My tassels are made with a 3″ wide Quilting Ruler, and my silk is wrapped around it 45 times. I do a simple loop knot twice.Once, I have three tassels, I tie the three tassels together. Drawl the yarn up through the bottom hole in the purse, tie knots to secure, and weave the yarn through my work (only on the inside, don’t weave it through, so that it shows on both sides of your work) and cut off the extra string.

Tassels and Cords: Cords can be twisted or braided. I braid my cords.  My cords are simply the strings that tie off the top of the tassel. They are 58 inches long and folded in half… so you will have six strings per group of tassels. I then knot all six strings together about 3/4 of an inch above the tassels, separate strings into two groups, and braid.  When the cords are made. I fold the purse and half and weave the cords from one tassel in and out of row 30… both in different directions, till they meet in the center. Then, I decide how long I want my cords to be, when my purse is fully opened, and sew the strings down to the inside of the purse. Repeat on the other side, so that you have a drawstring opening and closure.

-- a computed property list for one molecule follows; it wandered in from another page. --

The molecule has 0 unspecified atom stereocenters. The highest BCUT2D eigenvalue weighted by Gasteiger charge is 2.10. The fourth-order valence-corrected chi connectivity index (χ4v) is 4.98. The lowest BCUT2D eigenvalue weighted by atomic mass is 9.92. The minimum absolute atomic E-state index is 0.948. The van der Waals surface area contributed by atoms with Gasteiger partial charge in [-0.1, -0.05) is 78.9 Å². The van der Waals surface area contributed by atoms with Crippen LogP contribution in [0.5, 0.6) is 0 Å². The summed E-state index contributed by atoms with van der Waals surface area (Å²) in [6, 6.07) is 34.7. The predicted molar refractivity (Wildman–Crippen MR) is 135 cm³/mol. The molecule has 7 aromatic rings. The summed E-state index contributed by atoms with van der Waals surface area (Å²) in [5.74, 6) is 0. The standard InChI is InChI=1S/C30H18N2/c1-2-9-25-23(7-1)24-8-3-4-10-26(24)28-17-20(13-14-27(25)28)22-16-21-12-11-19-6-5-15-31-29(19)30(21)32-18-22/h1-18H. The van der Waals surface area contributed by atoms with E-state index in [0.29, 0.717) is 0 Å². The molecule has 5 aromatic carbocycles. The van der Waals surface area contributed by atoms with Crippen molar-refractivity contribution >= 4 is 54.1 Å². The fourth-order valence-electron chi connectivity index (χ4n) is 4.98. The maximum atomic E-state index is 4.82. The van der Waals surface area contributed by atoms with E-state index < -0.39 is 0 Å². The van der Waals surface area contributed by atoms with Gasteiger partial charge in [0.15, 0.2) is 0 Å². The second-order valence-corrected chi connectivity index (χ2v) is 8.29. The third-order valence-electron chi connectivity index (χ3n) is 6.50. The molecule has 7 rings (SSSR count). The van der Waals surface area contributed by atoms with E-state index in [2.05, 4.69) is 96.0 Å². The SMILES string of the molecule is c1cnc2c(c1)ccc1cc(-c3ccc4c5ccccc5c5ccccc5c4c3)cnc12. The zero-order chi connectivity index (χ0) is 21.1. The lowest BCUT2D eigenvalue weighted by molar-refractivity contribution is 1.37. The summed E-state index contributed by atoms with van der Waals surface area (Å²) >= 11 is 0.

A Look into the Historical Pattern

This is what was featured in Peterson’s Magazine, in 1861. Like most patterns of the time, accuracy wasn’t really a thing. If you look closely at this pattern, you will discover it isn’t actually mathematically correct. Ladies looked at the directions, pictures, and made something work.  Which, is exactly what I did. The pattern below, is my adaptation of the above pattern. What did I change?

  • I closed the bottom to the purse. This was a preference of mine. If you want an open bottom, go for it! If you keep the same number of stitches, as I have in each round, your purse will be the same shape and size.
  • I didn’t follow the bottom diagram. The bottom diagram shows 1dc in the chain one space, and a dc in each stitch next to the chain. I choose to do 3dc in each ch1 space. Why? Because, it creates a prettier hole. In fact, when I followed the directions, it didn’t give me a pretty gap at all.
  • I didn’t add as much frill to the top. 

Fun Pictures of the Finished Projects!

Enjoy the pattern! Please comment or email me with any questions, pattern notes, or success stories. For those who prefer it, I sell these purses ready made and custom made in my Etsy shop.